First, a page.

Last June, after Democratic candidates had lost four straight special Congressional elections (Rob Quist in Montana, James Thompson in Kansas, Archie Parnell in South Carolina, and Jon Ossoff in Georgia), America’s purveyors of conventional political wisdom simultaneously jumped to the conclusion that the policies and message of Democrats were just too progressive for our nation […]
Although most of us take it for granted, America’s postal service is an amazing bargain. For only 47 cents, you can purchase A “Forever” postage stamp. Buy one 47-cent stamp, and postal workers will deliver your envelope to any address in the country by plane, train, bus, boat, truck, car, bike, pushcart, mule, on-foot or all of the above.
Populism — a luminous term denoting both an uplifting doctrine of egalitarianism and a political-economic-cultural movement with deep roots in America’s progressive history — has been routinely sullied throughout 2016 by elites misusing it as synonym for ignorance and bigotry.
Corporate price gouging is never nice. But gouging people on the price of medicines they rely on to stay alive is worse than not nice — it’s predaceously evil. And if you think corporate morality can’t go lower than that, how about gouging people on the price of a life-saving medicine in order to jack up the personal pay of a drug maker’s CEO?
You don’t have to be in “Who’s Who” to know what’s what. For example, if tiny groups of Wall Street bankers, billionaires and their political puppets are allowed to write the rules that govern our economy and elections, guess what? Only bankers, billionaires and puppets will profit from those rules.
An old saying asserts that falsehoods come in three escalating levels: “Lies, damn lies, and statistics.” Now, however, we’ve been given an even-higher level of intentional deception: Policy speeches by Donald Trump.
Susan Macharia, a California administrative employee, is one of thousands of middle-income and low-wage workers each year who get robbed by these relentless money grabbers. Out of the blue, she got a rude call in January from a collector demanding she pay $10,000 for a credit card debt she ran up in 2003.
What an amazing Democratic primary season it was! And we now have this happy result: WE WON! “We” being the millions of young people, mad-as-hell working stiffs, independents, deep-rooted progressives, and other “outsiders” who felt The Bern and forged a new, game-changing, populist force of, by, and for grassroots Americans.
The fervent prayer of old-line Democratic operatives and corporate funders is that the Sanders Storm will dissipate now that Hillary Clinton will get the nomination, thus allowing politics-as-usual to reestablish its grip on the system. They’re dead wrong,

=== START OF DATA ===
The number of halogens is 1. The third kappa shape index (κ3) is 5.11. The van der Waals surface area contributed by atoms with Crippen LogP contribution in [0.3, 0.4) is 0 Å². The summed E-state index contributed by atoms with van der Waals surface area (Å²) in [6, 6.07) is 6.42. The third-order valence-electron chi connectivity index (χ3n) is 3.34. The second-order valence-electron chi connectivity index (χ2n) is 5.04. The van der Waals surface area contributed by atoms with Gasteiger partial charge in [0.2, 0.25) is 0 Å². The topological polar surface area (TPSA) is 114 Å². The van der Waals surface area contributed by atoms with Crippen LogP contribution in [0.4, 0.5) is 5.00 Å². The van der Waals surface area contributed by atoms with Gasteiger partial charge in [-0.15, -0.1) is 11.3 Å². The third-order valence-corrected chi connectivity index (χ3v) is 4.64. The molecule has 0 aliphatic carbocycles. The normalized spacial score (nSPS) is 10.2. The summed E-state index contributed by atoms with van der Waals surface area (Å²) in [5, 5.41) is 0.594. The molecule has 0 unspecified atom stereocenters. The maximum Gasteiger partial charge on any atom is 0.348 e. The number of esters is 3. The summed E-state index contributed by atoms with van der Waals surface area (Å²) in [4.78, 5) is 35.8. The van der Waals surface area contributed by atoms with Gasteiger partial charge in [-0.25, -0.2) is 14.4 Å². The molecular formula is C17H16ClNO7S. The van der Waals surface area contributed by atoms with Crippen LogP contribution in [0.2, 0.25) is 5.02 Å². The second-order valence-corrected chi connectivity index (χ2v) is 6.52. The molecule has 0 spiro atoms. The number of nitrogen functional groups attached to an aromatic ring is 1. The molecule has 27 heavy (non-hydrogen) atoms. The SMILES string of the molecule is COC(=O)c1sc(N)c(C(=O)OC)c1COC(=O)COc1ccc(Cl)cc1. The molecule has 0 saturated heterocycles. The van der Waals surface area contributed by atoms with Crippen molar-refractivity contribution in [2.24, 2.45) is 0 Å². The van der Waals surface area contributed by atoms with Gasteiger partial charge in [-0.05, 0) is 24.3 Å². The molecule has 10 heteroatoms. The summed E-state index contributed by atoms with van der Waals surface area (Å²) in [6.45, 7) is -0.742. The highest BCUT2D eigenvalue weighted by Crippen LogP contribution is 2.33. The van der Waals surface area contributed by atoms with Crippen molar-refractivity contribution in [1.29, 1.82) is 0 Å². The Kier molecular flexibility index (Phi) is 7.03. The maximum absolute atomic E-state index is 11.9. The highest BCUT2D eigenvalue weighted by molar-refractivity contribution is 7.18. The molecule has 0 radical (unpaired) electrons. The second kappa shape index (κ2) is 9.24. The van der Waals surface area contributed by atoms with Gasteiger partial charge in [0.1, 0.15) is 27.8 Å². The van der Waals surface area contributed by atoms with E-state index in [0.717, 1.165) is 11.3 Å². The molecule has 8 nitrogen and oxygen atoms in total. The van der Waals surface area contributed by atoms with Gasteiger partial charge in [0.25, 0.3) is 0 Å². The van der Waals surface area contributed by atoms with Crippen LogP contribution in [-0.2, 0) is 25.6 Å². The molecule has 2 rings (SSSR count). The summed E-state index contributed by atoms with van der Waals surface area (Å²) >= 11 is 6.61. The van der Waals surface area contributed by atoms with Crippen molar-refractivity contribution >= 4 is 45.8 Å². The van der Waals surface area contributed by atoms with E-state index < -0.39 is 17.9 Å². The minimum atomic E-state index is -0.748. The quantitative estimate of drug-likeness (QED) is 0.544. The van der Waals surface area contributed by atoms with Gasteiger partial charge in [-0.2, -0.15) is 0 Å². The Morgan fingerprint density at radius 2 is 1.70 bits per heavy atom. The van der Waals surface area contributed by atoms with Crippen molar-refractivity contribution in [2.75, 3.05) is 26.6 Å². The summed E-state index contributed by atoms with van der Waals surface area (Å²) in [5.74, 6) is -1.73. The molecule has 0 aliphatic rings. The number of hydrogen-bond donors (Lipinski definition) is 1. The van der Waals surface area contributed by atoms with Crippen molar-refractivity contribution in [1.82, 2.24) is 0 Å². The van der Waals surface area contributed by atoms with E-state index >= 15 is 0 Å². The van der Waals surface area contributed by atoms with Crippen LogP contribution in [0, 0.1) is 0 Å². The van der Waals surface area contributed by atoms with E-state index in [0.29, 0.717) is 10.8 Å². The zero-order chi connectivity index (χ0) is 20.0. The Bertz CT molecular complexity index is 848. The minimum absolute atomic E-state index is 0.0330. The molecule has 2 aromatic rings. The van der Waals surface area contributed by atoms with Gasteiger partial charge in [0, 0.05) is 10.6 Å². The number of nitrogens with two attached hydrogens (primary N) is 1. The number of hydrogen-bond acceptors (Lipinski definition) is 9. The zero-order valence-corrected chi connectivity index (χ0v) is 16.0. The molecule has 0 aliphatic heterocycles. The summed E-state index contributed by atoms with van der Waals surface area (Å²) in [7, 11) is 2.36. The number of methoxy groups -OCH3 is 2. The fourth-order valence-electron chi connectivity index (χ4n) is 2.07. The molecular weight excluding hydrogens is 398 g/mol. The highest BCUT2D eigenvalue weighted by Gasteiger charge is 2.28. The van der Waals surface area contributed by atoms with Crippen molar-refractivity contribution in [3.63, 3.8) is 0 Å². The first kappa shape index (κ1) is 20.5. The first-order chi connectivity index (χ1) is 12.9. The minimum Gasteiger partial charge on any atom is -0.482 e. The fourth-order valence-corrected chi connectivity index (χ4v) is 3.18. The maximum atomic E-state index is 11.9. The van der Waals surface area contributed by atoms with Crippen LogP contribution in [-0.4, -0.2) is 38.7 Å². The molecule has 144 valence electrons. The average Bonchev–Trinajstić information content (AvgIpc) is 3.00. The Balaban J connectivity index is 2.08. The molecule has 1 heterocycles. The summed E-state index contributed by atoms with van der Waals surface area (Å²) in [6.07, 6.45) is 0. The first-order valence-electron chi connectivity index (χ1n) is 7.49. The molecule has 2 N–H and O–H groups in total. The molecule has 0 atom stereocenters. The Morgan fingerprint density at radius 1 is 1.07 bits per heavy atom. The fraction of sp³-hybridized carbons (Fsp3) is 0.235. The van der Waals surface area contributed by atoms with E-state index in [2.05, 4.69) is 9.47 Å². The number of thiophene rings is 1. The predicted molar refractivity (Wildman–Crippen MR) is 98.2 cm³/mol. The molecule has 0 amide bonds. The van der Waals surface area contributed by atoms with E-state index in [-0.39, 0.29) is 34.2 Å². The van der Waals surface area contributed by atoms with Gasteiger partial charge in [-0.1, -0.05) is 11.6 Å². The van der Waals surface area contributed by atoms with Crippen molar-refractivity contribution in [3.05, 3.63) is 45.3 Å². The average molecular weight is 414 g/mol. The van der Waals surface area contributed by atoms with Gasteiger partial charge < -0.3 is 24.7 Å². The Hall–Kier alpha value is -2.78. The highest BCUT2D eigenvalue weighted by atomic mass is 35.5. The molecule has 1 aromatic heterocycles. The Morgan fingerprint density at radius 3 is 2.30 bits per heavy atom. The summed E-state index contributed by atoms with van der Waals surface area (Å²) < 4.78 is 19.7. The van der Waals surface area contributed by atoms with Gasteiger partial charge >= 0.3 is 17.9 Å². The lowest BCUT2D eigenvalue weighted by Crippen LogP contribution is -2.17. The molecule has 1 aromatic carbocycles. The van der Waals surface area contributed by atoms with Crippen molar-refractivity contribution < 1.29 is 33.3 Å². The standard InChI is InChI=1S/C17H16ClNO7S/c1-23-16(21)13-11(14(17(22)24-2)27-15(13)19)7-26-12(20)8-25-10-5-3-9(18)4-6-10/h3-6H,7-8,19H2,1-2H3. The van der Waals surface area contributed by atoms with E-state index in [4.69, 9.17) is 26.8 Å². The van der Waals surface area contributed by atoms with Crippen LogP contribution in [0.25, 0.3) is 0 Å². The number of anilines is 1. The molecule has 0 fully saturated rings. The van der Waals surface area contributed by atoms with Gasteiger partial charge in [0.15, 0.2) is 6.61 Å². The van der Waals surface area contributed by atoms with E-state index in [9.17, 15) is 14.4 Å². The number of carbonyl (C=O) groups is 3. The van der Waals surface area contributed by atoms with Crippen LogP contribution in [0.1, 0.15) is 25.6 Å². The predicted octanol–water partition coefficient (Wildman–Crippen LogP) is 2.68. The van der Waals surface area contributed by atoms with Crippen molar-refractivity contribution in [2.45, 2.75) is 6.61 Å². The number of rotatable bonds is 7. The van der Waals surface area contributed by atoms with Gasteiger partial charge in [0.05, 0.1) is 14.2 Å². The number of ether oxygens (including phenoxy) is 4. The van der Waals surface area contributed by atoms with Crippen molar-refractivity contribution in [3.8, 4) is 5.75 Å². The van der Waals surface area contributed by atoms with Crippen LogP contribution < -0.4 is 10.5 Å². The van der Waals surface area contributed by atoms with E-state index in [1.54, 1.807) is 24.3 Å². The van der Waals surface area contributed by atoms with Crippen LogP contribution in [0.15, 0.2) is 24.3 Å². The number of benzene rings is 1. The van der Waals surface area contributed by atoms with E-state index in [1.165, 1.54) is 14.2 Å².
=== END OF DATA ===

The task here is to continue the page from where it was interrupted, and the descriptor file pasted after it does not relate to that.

Most Bernie Sanders backers were enthusiastic precisely because his campaign’s purpose was far bigger than the usual personality politics. Supporters were signing up for a revolution against corporate rule. Achieving this is much harder than one presidential run.
Bernie Sanders’ 40-percent minority of platform members (of which I was one) managed to “Bern” the platform with more than two dozen big and very important amendments. As a result, Democrats and their nominee, Hillary Clinton, are now on public record in support of the most progressive policy agenda in decades.
The most shocking thing about “Brexit” — the British people’s resounding vote to pull their country out of the European Union — is that it came as such a shock to the British establishment. After all, say the flummoxed elites, everyone who is anyone in Great Britain was opposed to exiting.
Instead of comprehending the public rage from the above injustices, the established powers have repeated the conventional wisdom that the hordes of blue-collar voters, young people, independents, and others surging into the two outsiders presidential campaigns have been naive, unrealistic, selfish, stupid, ignorant, racist, misogynistic, anti-immigrant, fascist or some combination of the above.
Never heard of Glencore? Neither had I. Not merely big, it’s colossal — the tenth largest corporation in the world — with 160,000 employees in more than 50 countries on six continents. It produces and trades coal, oil, gas, metals, minerals, foodstuffs, and other commodities.
Two internet-based ride-hiring brats, Uber and Lyft, have swaggered into cities all across our country, insisting that they’re innovative, tech-driven geniuses. As such, they consider themselves above the old laws that other transportation companies, like taxis, follow. And they’ve made it a corporate policy to throw hissy fits when cities — from Los Angeles to Atlanta, Houston to Portland — have dared even to propose that they obey rules too.
Goldman Sachs’ CEO, Lloyd Blankfein, just awarded himself a $23 million paycheck for his work last year. That work essentially amounted to negotiating the deal with the government that makes shareholders pay for the bankers’ wrongdoings — while he and other top executives keep their jobs and pocket millions.
Bernie and the mass movement he’s fostering aren’t about to quit — they’ll organize in every primary still to come, be a major force at the Democratic convention, and keep pushing their ideals and policies in the general election… and beyond.
There’s no need to convince the American people that they’ve been stiffed. As they reveal in poll after poll, they know it, for they’re experiencing it personally, and they’re furious at the business-as-usual establishment that has done it to them.
A proper wall, we’re told, makes good neighbors. But an 18-foot high, 2,000-mile-long wall goes way beyond proper, and it both antagonizes your neighbor and screams out your own pitiful fear and weakness.